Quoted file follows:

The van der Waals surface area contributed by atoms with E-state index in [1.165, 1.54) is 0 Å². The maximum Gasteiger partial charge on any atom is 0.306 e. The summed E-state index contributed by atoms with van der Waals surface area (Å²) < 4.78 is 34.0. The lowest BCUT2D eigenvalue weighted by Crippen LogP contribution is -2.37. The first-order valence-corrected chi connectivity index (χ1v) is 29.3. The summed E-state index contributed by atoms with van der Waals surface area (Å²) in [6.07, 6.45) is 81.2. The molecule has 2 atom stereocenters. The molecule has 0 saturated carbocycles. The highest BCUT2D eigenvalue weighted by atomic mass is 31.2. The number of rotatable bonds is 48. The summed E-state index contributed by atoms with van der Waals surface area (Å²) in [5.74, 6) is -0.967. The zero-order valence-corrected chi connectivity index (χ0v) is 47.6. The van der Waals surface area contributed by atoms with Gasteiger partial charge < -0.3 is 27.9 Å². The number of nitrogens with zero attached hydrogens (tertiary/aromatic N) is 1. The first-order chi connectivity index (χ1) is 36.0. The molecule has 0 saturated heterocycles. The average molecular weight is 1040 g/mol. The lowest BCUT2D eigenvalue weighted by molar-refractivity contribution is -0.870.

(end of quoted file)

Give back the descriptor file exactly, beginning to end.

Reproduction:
The van der Waals surface area contributed by atoms with E-state index in [1.165, 1.54) is 0 Å². The maximum Gasteiger partial charge on any atom is 0.306 e. The summed E-state index contributed by atoms with van der Waals surface area (Å²) < 4.78 is 34.0. The lowest BCUT2D eigenvalue weighted by Crippen LogP contribution is -2.37. The first-order valence-corrected chi connectivity index (χ1v) is 29.3. The summed E-state index contributed by atoms with van der Waals surface area (Å²) in [6.07, 6.45) is 81.2. The molecule has 2 atom stereocenters. The molecule has 0 saturated carbocycles. The highest BCUT2D eigenvalue weighted by atomic mass is 31.2. The number of rotatable bonds is 48. The summed E-state index contributed by atoms with van der Waals surface area (Å²) in [5.74, 6) is -0.967. The zero-order valence-corrected chi connectivity index (χ0v) is 47.6. The van der Waals surface area contributed by atoms with Gasteiger partial charge < -0.3 is 27.9 Å². The number of nitrogens with zero attached hydrogens (tertiary/aromatic N) is 1. The first-order chi connectivity index (χ1) is 36.0. The molecule has 0 saturated heterocycles. The average molecular weight is 1040 g/mol. The lowest BCUT2D eigenvalue weighted by molar-refractivity contribution is -0.870.